TITLE: Workshop 2: Computational Thinking in the Health Sciences AUTHOR: Eugene Wallingford DATE: October 30, 2008 8:39 PM DESC: ----- BODY:

[A transcript of the SECANT 2008 workshop: Table of Contents]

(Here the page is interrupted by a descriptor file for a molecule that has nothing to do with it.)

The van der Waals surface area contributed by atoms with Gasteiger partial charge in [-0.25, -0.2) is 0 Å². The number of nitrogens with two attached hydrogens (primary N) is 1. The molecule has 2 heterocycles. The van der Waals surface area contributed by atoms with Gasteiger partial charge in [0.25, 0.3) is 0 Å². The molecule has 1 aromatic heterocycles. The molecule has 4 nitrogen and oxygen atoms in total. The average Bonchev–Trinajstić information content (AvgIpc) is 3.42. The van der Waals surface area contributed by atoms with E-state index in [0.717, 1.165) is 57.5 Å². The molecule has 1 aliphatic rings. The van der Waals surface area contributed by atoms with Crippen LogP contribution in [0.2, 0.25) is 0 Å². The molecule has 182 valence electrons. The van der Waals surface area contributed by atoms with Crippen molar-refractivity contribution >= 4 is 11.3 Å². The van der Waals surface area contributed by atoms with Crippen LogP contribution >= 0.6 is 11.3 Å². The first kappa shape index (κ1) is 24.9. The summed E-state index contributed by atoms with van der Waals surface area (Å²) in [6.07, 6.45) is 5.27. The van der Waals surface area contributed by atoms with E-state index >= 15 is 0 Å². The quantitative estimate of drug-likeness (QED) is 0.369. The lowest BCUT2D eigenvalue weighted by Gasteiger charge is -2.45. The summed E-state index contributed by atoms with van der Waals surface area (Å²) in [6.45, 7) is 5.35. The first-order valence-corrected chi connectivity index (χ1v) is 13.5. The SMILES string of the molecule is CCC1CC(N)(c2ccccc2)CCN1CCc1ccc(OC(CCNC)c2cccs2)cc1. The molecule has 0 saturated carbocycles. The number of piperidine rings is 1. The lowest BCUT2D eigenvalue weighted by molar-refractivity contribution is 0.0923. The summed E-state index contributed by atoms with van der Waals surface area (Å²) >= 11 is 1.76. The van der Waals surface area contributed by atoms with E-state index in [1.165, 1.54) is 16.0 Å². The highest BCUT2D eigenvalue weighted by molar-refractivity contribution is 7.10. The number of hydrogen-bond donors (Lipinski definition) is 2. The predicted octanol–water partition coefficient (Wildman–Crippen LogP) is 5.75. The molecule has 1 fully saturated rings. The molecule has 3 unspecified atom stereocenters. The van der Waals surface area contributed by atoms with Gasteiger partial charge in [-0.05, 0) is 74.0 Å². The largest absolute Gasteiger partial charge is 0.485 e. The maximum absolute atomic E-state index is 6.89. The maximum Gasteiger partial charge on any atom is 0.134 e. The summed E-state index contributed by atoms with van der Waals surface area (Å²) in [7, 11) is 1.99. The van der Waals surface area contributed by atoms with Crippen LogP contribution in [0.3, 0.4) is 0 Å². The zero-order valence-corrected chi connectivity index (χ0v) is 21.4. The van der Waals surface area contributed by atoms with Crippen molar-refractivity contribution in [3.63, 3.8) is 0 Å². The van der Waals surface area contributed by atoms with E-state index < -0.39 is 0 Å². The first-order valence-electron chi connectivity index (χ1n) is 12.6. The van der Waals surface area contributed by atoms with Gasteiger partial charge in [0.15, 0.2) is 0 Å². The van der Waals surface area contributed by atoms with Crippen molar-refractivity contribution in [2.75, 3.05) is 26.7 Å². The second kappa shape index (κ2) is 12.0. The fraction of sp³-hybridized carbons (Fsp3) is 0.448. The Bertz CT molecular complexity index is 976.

The next session of the workshop was a panel of university faculty working in the health sciences, talking about how they use computation in their disciplines and what the key issues are. Panel chair, Raj Acharya, from Penn State's Computer Science and Engineering department, opened with the bon mot "all science is computer science", a reference to a 2001 New York Times piece that I have been using for the last few years when speaking to prospective students, their parents, and other faculty. By itself, this statement sounds flip, but it is true in many ways. The telescope astronomers use today is as much a computational instrument as a mechanical one. Many of the most interesting advances in biology these days are really bioinformatics. The dawn of big data is changing what we do in CS, but it's having an even bigger effect in some other sciences by creating a new way to do science. Modeling is a nascent research method based in computation: propose model, test it against the data, and iterate. Data mining is an essential step in this new process: all of the data goes into a box, and the box has to make the sense of the data. This swaps two steps in the traditional scientific method... Instead of forming a hypothesis and then testing it by collecting data, a scientist can mine a large collection of data to find candidate hypotheses, and then confirm with more traditional bench science and by checking models against other and larger data sets. Tony Hazbun, who works in the School of Pharmacy at Purdue, talked about work in systems biology. He identified four key ideas that biologists need to learn from computer science, which echoed a talk from last year's workshop: Hazbun made one provocative claim that I think hits the heart of why this sort of science is important. We mine data sets to see patterns that we probably would not have seen otherwise. This is approach is more objective than traditional science, in which the hypotheses we test are the ones we create out of our own experience. This is a much more personal approach -- and thus more subjective. Data mining helps us to step outside our own experience. Next up was Daisuke Kihara, a Purdue bioinformatician who was educated in Japan. He talked about the difficulties he has had building a research group of graduate students. The main problem is that biology students have few or no skills in mathematics and programming, and CS students know little or no biology. In the US, he said, education is often too discipline-specific, with not enough breadth, which limits the kind of cross-fertilization needed by researchers in bioinformatics. My university created an undergraduate major in Bioinformatics three years ago in an effort to bridge this gap, in part because biotechnology is an industry targeted for economic development in our state. (My mind wandered a bit as I thought about Kihara's claim about US education. If he is right, then perhaps the US grew strong technically and academically during a time when the major advances came within specific disciplines. Now that the most important advances are coming in multidisciplinary areas, we may well need to change our approach, or lose our lead. I've been concerned about this for a year or so, because I have seen the problem of specializing too soon creeping down into our high schools. But then I wondered, is Kihara's claim true? Computer science has a history grounded in applications that motivate our advances; I think it's a relatively recent phenomenon that we spend most of our time looking inward.) In addition to technical skills and domain knowledge, scientists of the future need the elusive "problem-solving skills" we all talk about and hope to develop in our courses. Haixu Tang, from the Informatics program at Indiana contrasted the mentality of what he called information technology and scientific computing: These distinctions reflect a cultural divide that makes integrating CS into science disciplines tough. In Tang's experience, domain knowledge is not the primary hurdle, but he has found it easier to teach computer scientists biology than to teach biologists computer science. Tang also described the shift in scientific method that computing enables. In traditional biology, scientists work from hypothesis to data to knowledge, with a cycle from data back to hypothesis. In genome science, science can proceed from data to hypothesis to knowledge, with a cycle from hypothesis back to data. The shift is from hypothesis-driven science to data-driven science. Simulation has joined theory and statistics in the methodological toolbox. In the Q-n-A session that followed the panel, someone expressed concern with data-driven research. Too many people don't go back to do the experiments needed to confirm hypotheses found via data mining or to verify their data by independent means. The result is bad science. Olga Vitek, a statistical bioinformatician, replied that the key is developing skill in experimental design. Some researchers in this new world are learning the hard way. The last speaker was Peter Waddell, a comparative biologist who is working to reconstruct the tree of life based on genome sequences. One example he offered was that the genome record shows primates' closest relatives to be... tree lemurs and shrews! This process is going slowly but gaining speed. He told a great story about shotgun sequencing, BLAST, and the challenges in aligning and matching sequences. I couldn't follow it, because I am a computer scientist who needs to learn more biology. When Waddell began to talk about some of the computing challenges he and his colleagues face, I could follow the details much better. They are working with a sparse matrix that will have between 102 and 103 rows and between 102 and 109 (!!) columns. The row and column sums will differ, but he needs to generate random matrices having the same row and column sums as the original matrix. In his estimation, students almost need to have a triple major in CS, math, and stats, with lots of biology and maybe a little chemistry thrown in, in order to contribute to this kind of research. The next best thing is cross-fertilization. His favorite places to work have been where all of the faculty lunch together, where they are able to share ideas and learn to speak each other's languages. This remark led to another question, because it "raised the hobgoblin of multidisciplinary research": an undergraduate needs seven years of study in order to prepare for a research career -- and that is only for the best students. Average undergrads will need more, and even that might not be enough. What can we do? One idea: redesign the whole curriculum to be interdisciplinary, with problems, mathematics, computational thinking, and research methods taught and reinforced everywhere. Graduating students will not be as well-versed in any one area, but perhaps they will be better at solving problems across the boundaries of any single discipline. This isn't just a problem for multidisciplinary science preparation. We face the same problem in computer science itself, where the software development side of our discipline requires a variety of skills that are often best learned in context. The integrated curriculum suggestion made here makes me think of the integrated apprenticeship-style curriculum that ChiliPLoP produced this year. -----